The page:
WikiLeaks fallout: Why more secrecy might be worse

McClatchy NewspapersDecember 3, 2010 

WASHINGTON — WikiLeaks' release of tens of thousands of classified government documents on three separate occasions this year has prompted U.S. officials to add layers of new safeguards. But that very impulse has sparked debate among experts about whether those new protections might make national security secrets more vulnerable, not less.

Of particular concern is that officials will be tempted to keep documents under wraps by giving them higher classifications so that fewer people have access to them. That sort of thinking, some argue, is exactly what created the situation where a disaffected Army private in Iraq could download the confidential reports of ambassadors and generals on their meetings with top foreign officials and give them to WikiLeaks.

"Too much information is being called classified, and we are protecting trivia and crown jewels with the same level of security," said Steven Aftergood, the director of the Project on Government Secrecy at the Federation of American Scientists. Classifying more "is a predictable reflex (in light of WikiLeaks), but I think it needs to be thought through carefully."

Since WikiLeaks began this week publishing classified State Department cables that date back to 1966 and touch on nearly every international issue, the State Department removed its cables from the Defense Department's Secret Internet Protocol Router Network, or SIPRNet, the Pentagon's classified computer system, and the White House has ordered agencies across government to look for better ways to protect information.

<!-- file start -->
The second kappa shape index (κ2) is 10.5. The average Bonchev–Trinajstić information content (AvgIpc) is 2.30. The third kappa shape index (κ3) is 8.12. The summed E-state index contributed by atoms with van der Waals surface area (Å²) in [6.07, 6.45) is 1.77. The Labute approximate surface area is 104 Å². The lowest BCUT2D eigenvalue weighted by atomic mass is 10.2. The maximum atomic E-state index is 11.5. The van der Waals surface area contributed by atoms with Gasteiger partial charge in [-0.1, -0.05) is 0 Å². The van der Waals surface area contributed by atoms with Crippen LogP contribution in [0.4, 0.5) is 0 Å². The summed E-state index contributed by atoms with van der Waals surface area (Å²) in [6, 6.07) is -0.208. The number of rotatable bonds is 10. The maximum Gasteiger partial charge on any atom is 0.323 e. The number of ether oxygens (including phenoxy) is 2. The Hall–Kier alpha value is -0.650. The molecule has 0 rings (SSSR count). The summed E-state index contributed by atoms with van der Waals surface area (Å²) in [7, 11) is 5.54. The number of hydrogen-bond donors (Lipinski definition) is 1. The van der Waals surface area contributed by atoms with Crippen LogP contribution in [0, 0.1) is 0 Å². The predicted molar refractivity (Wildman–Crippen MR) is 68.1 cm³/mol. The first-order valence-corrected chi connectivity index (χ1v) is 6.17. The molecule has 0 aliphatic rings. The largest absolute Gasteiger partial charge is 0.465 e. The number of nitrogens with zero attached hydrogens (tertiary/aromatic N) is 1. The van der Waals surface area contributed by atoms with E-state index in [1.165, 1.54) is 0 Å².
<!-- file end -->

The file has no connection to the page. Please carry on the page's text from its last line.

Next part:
In its announcement, the White House said that every government agency that deals with classified information has been ordered to assemble a team "of counterintelligence, security, and information assurance experts" to review the agency's procedures for "safeguarding classified information against improper disclosures."

Suspicion of providing WikiLeaks with hundreds of thousands of classified documents has fallen on Pfc. Bradley Manning, 22, who as a Baghdad-based intelligence specialist was given clearance to access confidential and secret documents as part of a Pentagon effort, begun in the 1990s, to make as much information as possible available to combat units. He is now charged with illegally using and disclosing classified information.

Aside from combat reports, however, Manning also had access to documents that had nothing to do with his responsibilities in Iraq, including a 1989 cable written days before the U.S. invasion of Panama; a cable from Karl Eikenberry, the U.S. ambassador to Afghanistan, about corruption in the government of Afghan President Hamid Karzai, and even a memo from the ambassador to Kyrgyzstan that recounted catty comments made two years ago by Great Britain's Prince Andrew.

The problem, some experts argue, is that the documents Manning needed access to — unconfirmed reports of bombings, attacks and kidnappings across Iraq — were routinely classified "secret" — even though the vast majority of the incidents they recounted were certainly already widely known, at least to the victims and the perpetrators.